“You’re fired” are two short words that can have a devastating impact. No one wants to hear that they have been terminated from a job.
That being said, it’s not easy to be the bearer of bad news either (unless you’re a total psychopath).
I can attest to that. I’ve had to fire someone. It wasn’t a “real world” job. It was still a pretty terrible experience all around.
Serving as editor-in-chief of my college paper, I was lucky to work with a group of shockingly dedicated students (these guys destroyed their circadian rhythms working a thankless gig without compensation, an opportunity to receive extra college credit, or even a working coffee machine). Unfortunately, there was one outlier who happened to occupy a crucial position on the staff. She’d fallen into it because no one else applied for the post (recruitment isn’t necessarily the strong suit of a small campus publication).
After months of missed deadlines and sluggish work, I decided to fire her after she resisted the idea of taking on some protegés to help out with the workload.
After discussing matters with senior staff, I lined up a replacement and changed all our account passwords.
Then, one production night, I called her up.
Yes, I know you’re never, ever supposed to fire someone via phone. It’s rude and tacky and whatnot, but this was college, not the real world. Plus, at that point, things had gotten so bad that I could barely get this person to even show up at the office. At that point, we couldn’t afford to wait any longer, so I made the call to make a call.
The first time I rang her, it went to voicemail. I ended up walking outside (I pace when I’m on the phone and when I’m nervous, so naturally I was moving around a lot during this fiasco). I remember it was a very bright afternoon and there were cannons booming in the distance (I hadn’t been transported back in time — this is Colonial Williamsburg we’re talking about).
She picked up on the second try. I cut to the chase pretty quickly. I spouted out my prepared line about how she hadn’t fulfilled her responsibilities and we had found a replacement. After a brutally awkward pause, she replied that she had done everything she signed on to do. I wasn’t in the mood to have a debate, so I apologetically cut her off and hung up the phone.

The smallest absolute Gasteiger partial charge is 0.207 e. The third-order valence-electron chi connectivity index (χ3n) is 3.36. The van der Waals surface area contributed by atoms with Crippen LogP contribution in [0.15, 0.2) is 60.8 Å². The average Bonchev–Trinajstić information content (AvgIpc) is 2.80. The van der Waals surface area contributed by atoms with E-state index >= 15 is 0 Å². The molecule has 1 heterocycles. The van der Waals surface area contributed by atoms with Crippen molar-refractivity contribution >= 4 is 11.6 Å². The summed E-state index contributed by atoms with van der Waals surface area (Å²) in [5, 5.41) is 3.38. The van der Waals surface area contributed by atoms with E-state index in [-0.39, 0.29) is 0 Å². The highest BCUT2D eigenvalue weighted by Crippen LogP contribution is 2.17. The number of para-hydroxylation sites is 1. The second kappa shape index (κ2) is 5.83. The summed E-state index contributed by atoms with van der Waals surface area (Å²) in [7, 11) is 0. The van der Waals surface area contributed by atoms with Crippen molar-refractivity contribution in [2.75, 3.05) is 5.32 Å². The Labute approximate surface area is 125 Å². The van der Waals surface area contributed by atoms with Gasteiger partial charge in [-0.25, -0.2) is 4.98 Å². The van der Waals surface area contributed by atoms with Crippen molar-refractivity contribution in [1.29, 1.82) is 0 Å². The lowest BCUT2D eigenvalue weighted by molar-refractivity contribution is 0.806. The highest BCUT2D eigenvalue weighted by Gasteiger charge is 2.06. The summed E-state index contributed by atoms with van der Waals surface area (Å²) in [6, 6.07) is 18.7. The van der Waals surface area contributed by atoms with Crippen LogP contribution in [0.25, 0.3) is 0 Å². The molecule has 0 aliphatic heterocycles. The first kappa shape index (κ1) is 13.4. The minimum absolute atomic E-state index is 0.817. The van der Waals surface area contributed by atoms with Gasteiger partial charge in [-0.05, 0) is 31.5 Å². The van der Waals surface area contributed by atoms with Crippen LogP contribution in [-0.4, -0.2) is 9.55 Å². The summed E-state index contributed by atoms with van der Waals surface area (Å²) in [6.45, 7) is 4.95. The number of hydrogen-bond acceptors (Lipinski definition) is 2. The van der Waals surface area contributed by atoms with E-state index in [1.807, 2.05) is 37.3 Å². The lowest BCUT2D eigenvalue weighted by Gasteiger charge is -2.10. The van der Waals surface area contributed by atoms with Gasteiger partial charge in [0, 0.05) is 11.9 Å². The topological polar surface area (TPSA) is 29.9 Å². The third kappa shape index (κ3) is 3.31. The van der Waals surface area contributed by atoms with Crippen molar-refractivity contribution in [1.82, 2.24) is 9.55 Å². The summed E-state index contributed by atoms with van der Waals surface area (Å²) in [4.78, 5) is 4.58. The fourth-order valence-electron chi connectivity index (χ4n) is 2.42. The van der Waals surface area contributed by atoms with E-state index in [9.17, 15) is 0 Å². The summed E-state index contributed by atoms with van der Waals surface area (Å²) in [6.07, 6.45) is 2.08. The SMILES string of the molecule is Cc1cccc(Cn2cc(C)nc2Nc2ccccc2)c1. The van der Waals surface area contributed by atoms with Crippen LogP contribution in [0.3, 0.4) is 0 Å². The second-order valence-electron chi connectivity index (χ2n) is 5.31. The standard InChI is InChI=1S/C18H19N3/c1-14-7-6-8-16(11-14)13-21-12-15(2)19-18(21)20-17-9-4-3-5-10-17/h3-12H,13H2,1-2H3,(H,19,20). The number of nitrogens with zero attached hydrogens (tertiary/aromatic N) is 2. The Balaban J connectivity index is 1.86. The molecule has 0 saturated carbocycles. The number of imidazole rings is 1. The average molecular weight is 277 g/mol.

Was it nice? No. Was it smooth? Absolutely not. Did it ultimately benefit the organisation? Without a doubt.
Reflecting on that unpleasant but somewhat enlightening experience, I feel like I walked away with five big realisations:
When I revealed what had happened to some friends after the fact, they were amazed that I'd done it. I don't think they'd ever heard of anyone getting fired from a student organisation before.
But the more I thought about it, the more I realised I'd made a good decision. Allowing one person to completely disregard their responsibilities was a strain on morale and the general operation of the organisation. Firing one problem employee allowed the paper to find new talent and grow, ultimately.
You can justify your reasons for firing someone till you're blue in the face. It really makes you feel terrible.
I was frustrated with this worker and felt that her lack of interest was hurting the organisation. Still, it wasn't pleasant to actually have to tell her that she'd been terminated. While logically I knew that it was for the best, emotionally I felt bad for hurting her feelings.
In the weeks before she was fired, this worker blew off meetings and shirked responsibilities. There were times that I became so irritated that I was tempted to fire her on the spot.
Still, that would have been a bad idea on a number of levels. As a leader, I would have looked out of control and rash. Plus, we would have been left with an important vacancy to fill. Instead, I waited till I'd gotten the chance to fully review the situation, secure a replacement, and change all the passwords on our accounts before I made the move.
I was a bit worried that the rest of the staff would think I'd overreacted and begin to worry that they'd be on the chopping block next.
Fortunately, I don't think that happened. If you fire someone for fair reasons, that actually can boost morale for the rest of the office. Your other employees realise that their hard work will be valued and that people will be held accountable for their actions.
I wanted to be a 'nice boss.' I wanted my staff to like me. They were more of a friend group than employees -- this was college, after all.
However, I realised that being a 'nice boss' and overlooking a problem worker actually made me a horrible manager. By allowing someone to continue performing terribly while still enjoying the title and résumé boost that everyone else received, I was being unfair to a talented group of people. And, this sounds like justification, but I can only hope that the person I fired perhaps took the experience as a bit of a wake up call.
Either way, it's great to have a good connection with your staffers. But neglecting to take action out of fear of appearing 'mean' or 'harsh' sets your entire organisation up for failure.
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